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Shekem Electric's 39 branches buzzed into the night, as workers busily put new price stickers on items yesterday evening. Just hours before, importers of electric products seemed stumped - they were spotted with calculators in hand, trying to figure out the new prices of items, following the newly announced tax cuts.

Shekem Electric officials reported yesterday that prices have fallen by 10-20 percent. Refrigerator prices, they noted, decreased 13 percent; prices of television, video and DVD products went down 21 percent; washing machine prices fell 15 percent; and oven prices by 12 percent. The officials predicted that price reductions will have a major effect on sales figures, optimistically forecasting a 30 percent boost in total sales.

Shaul Zilberstein, general manager of Traklin Electricity, explained yesterday that the lower prices are more likely to influence sales of electronic items such as televisions and DVDs. The tax cuts will have less of an impact on what he called durables - refrigerators, washing machines and dishwashers. Consumers, he predicted, will flock to stores today. "The people of Israel understand that we needed a day [yesterday] to adjust prices," he said.

In one Traklin outlet, in Ramat Gan, business did not appear to be more intense than usual yesterday. "It looks as though people were frightened off by what they heard yesterday in the media," explained Yossi Hayat, manager of the Ramat Gan store. "They heard that they should be careful and wait a few days before buying - and that's what they've done. There were very few customers today."

Lior Levy, manager of Best Buy's Ramat Gan store also reported there was no great upsurge in customer activity yesterday. However, he added, "customers who had intended to make purchases [before the sales tax cut announcement] rushed to the store to carry out their plans today - perhaps they're worried that the final adjustment of prices will be more expensive than the prices that are being offered now."

Some customers were skeptical about the actual impact of the cut in sales tax. A shopper in Ramat Gan said yesterday: "The price reduction is a little less than what they announced yesterday in the media. It comes to about 10 percent."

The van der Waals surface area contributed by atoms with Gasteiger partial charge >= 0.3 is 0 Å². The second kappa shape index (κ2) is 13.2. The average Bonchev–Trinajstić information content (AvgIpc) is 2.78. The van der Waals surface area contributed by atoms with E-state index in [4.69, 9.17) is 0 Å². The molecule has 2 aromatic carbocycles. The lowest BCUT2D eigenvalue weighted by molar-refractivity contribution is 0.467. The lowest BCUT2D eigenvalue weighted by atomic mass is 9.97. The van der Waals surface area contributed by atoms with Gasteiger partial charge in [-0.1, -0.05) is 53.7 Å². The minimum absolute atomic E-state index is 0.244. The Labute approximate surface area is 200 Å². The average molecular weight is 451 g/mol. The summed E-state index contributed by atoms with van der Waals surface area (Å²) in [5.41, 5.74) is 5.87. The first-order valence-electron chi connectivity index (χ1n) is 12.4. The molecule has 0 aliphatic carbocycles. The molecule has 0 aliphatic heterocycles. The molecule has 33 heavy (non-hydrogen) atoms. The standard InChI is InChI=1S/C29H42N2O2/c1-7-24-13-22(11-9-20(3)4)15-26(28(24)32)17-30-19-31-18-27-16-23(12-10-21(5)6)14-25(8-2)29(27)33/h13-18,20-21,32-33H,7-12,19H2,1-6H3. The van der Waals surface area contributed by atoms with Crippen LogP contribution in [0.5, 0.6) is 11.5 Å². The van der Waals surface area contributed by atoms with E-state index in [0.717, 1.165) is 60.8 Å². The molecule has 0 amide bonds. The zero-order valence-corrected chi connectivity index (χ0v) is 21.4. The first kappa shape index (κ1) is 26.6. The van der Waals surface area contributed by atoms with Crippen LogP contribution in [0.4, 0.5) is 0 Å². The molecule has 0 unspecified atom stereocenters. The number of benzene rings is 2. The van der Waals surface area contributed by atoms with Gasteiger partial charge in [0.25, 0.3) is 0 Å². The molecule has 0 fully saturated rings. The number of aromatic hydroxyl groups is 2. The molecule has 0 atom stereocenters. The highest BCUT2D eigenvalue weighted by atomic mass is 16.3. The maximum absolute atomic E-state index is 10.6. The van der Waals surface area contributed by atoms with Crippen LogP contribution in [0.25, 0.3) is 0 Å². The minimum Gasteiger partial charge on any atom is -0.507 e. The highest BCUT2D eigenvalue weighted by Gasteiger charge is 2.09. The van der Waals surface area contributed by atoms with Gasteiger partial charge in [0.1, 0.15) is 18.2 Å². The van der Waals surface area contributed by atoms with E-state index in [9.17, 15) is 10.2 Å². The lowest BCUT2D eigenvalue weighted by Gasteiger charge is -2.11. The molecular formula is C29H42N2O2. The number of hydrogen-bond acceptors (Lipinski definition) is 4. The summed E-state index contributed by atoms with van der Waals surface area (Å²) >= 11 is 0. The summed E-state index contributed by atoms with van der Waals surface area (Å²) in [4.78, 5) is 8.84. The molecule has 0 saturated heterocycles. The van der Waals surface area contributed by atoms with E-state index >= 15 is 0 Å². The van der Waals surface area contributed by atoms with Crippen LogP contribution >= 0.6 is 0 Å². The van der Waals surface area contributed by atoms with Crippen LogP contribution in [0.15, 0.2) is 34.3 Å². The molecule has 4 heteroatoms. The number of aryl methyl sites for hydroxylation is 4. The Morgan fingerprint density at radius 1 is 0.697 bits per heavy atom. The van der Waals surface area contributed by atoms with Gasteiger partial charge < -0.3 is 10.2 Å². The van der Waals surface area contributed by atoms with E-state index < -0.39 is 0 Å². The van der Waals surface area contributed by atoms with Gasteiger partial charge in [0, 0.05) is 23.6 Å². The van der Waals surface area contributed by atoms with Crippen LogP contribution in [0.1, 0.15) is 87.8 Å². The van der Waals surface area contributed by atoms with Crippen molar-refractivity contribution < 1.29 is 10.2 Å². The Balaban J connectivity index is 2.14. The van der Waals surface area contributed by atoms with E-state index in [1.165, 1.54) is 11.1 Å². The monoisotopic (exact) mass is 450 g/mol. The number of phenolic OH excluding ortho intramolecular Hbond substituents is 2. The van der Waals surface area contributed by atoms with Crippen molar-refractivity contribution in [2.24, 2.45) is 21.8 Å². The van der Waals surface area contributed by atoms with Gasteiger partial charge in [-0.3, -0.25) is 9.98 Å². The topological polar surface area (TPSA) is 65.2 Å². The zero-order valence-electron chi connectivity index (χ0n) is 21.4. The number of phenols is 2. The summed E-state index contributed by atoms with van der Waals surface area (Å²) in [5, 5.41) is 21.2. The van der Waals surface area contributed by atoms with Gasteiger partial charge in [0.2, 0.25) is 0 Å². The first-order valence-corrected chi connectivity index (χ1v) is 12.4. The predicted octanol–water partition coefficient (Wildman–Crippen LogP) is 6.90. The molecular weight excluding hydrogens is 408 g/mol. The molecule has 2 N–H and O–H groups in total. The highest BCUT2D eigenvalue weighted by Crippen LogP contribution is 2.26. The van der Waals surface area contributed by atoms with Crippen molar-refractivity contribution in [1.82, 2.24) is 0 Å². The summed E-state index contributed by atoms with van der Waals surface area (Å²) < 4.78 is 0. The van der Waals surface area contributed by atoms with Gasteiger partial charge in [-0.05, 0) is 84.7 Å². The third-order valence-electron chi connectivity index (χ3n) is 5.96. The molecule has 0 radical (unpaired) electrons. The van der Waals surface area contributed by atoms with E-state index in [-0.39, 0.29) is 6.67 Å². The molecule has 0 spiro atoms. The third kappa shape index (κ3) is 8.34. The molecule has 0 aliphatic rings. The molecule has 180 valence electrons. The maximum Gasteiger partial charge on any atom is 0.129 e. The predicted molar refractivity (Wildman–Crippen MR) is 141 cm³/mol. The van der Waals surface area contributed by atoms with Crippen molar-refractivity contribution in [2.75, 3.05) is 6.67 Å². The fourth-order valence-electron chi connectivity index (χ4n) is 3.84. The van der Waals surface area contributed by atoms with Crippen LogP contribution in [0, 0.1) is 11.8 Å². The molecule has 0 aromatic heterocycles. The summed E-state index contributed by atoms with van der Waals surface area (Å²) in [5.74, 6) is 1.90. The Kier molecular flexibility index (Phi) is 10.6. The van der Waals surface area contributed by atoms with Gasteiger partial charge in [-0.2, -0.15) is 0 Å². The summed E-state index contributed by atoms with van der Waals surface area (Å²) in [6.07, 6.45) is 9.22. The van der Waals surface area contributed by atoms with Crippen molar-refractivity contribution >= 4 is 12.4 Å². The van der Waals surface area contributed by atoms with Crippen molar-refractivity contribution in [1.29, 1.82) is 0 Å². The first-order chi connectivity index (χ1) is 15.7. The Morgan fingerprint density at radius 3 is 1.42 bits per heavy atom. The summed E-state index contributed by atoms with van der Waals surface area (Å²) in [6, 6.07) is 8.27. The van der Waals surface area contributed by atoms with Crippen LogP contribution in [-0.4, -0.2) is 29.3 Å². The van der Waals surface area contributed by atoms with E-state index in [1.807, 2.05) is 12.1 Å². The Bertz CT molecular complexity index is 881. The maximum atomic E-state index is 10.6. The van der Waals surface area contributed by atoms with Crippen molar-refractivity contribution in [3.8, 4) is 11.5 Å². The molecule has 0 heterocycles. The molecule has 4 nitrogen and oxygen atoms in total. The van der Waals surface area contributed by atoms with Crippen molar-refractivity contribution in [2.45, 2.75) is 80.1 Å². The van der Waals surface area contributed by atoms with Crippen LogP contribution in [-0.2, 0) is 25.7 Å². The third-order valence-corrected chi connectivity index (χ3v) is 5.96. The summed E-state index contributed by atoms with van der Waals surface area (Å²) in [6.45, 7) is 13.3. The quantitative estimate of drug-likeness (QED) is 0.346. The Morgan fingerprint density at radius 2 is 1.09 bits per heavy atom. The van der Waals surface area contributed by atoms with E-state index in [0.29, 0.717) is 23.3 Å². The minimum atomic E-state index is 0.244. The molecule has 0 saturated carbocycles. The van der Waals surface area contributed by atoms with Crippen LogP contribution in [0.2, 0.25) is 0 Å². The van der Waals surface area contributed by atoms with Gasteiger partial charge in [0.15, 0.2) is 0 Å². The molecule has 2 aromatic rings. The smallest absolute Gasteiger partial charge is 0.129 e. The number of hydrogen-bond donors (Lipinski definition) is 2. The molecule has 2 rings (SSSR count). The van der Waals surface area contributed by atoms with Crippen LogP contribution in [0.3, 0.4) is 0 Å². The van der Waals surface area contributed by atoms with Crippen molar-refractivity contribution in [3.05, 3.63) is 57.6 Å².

Other shoppers were more enthusiastic about the cut. A Tel Aviv man explained: "After hearing about the tax cuts on television, I decided to have a look at refrigerator prices in stores. I have a refrigerator that's just three years old, but it's small. Discounts now are very large - about NIS 1,500 for an item - and so it looks like thanks to Bibi, I'm about to buy a bigger refrigerator."

The tax cuts are not likely to have an impact on products that come from euro bloc countries. According to Solly Sakal, chairman of the Sakal Group, which operates 42 stores in the Sakal Electricity chain, prices of products from the euro bloc will drop just 5 percent.

Sakal said that customers who purchased products that have yet to be delivered have called the chain and asked for rebates. The company has turned to state officials to clarify whether tax breaks can be given retroactively to such customers, Sakal said.

Aharon Meidan, CEO of Best Buy, said that his company decided to adjust prices on all items stored in inventory for the chain's 14 outlets. Prices for refrigerators, dishwashers and washing machines will drop, on average, 15 percent, while television prices will fall 18 to 20 percent. Savings on individual items will be significant, he added. A customer will save between NIS 900 and NIS 3,000 on a refrigerator purchase, and between NIS 400 and NIS 600 on a washing machine.

Meidan warned, however, that it will not be too long before importers from the euro bloc will take advantage of reduced taxes in Israel to raise prices of their products, in an effort to offset losses incurred due to fluctuations in the euro's value in recent months.